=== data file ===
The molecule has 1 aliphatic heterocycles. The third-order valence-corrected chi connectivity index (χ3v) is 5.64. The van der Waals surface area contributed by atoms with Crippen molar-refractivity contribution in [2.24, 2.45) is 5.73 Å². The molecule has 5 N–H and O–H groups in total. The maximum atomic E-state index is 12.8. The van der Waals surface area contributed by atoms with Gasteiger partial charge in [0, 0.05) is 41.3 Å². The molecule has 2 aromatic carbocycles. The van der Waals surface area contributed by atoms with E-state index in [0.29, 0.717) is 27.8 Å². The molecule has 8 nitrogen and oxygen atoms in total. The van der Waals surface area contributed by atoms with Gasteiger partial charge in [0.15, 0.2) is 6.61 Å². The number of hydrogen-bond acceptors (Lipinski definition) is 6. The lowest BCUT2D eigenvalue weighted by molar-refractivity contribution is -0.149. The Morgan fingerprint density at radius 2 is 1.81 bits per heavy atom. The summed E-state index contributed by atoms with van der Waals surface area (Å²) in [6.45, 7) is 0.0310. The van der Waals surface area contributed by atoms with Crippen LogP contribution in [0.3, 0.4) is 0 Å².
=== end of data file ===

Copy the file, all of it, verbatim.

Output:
The molecule has 1 aliphatic heterocycles. The third-order valence-corrected chi connectivity index (χ3v) is 5.64. The van der Waals surface area contributed by atoms with Crippen molar-refractivity contribution in [2.24, 2.45) is 5.73 Å². The molecule has 5 N–H and O–H groups in total. The maximum atomic E-state index is 12.8. The van der Waals surface area contributed by atoms with Gasteiger partial charge in [0, 0.05) is 41.3 Å². The molecule has 2 aromatic carbocycles. The van der Waals surface area contributed by atoms with E-state index in [0.29, 0.717) is 27.8 Å². The molecule has 8 nitrogen and oxygen atoms in total. The van der Waals surface area contributed by atoms with Gasteiger partial charge in [0.15, 0.2) is 6.61 Å². The number of hydrogen-bond acceptors (Lipinski definition) is 6. The lowest BCUT2D eigenvalue weighted by molar-refractivity contribution is -0.149. The Morgan fingerprint density at radius 2 is 1.81 bits per heavy atom. The summed E-state index contributed by atoms with van der Waals surface area (Å²) in [6.45, 7) is 0.0310. The van der Waals surface area contributed by atoms with Crippen LogP contribution in [0.3, 0.4) is 0 Å².